With time constraints and less available safe community play spaces, age mixing in neighborhood play has declined. Besides sibling play and playing with cousins during family get-together, the opportunity for age mixing of children from varying backgrounds and cultures has minimized.
Aftercare at some schools (dependent on whether this too is segregated according to ages and grades) can offer a wonderful space for children from various ages to play together, with minimal adult interference, allowing for more child initiated play to occur.
- Learning to lead in play
- Negotiating, problem solving and adapting the game if required, to ensure that all players’ needs are met and that they are having fun so that the game can continue
- Regulating younger players’ feelings through perspective taking and empathy
- Learning to teach. Explaining and teaching games, concepts or rules to younger players in a clear and concise manner. This requires them to break down, sequence and explain components of the game, tapping into various cognitive and language skills.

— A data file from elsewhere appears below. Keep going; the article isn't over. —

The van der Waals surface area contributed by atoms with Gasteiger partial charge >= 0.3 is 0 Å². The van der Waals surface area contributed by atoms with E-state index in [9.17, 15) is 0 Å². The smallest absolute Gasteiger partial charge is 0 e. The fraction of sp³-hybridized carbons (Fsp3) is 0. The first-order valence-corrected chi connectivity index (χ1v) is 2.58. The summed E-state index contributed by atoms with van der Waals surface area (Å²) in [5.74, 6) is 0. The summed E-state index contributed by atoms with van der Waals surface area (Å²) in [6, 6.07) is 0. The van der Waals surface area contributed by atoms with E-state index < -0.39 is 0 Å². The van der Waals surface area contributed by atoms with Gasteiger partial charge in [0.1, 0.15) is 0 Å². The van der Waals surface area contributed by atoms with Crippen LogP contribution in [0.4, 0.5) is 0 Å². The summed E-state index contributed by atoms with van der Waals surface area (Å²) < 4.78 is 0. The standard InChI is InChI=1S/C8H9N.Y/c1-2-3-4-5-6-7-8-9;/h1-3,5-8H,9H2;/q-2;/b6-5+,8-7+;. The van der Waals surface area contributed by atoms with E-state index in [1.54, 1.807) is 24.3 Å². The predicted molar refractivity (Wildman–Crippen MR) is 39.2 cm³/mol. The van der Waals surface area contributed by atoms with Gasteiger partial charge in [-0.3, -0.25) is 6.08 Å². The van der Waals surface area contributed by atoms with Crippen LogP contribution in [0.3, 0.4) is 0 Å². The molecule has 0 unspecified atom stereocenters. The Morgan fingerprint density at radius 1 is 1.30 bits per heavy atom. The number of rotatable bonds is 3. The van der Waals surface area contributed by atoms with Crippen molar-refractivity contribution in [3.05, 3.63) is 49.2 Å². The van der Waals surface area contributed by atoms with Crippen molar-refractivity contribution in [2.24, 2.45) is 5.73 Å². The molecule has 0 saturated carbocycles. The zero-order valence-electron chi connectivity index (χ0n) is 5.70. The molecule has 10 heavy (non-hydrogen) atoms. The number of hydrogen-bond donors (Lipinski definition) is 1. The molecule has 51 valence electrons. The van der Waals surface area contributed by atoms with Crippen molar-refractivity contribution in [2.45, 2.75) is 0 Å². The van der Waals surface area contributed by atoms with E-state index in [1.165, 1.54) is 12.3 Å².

- Allows the opportunity to find playmates at a similar ability level (possibly a younger playmate) to practice skills they may be struggling with, in a safe and non-judgemental space.
- Learning through observation and imitation
- Co-regulation and support from older players -The older child, is able to ‘upskill’ the younger child through explanation, demonstration, practice and grading the difficulty of the activity as the younger child improves.
For example, imagine two three-year olds trying to bat and throw to each other. At this age they do not necessarily have the ball skills and ability to grade how fast and straight to throw the ball so that the other is able to hit successfully. However, enter a seven-year old with more ball skills, coordination, social skills and perspective taking who can organize that they take turns and he/she then throws the ball in a softer, straighter path to ensure success and there you have it!
There lies magic in the transfer of knowledge and play skills from ‘play experts’ that aren’t adults, but rather older playmates. This benefits not only the younger child, but as discussed in the previous post, allows the older child opportunity to work on various skills as well.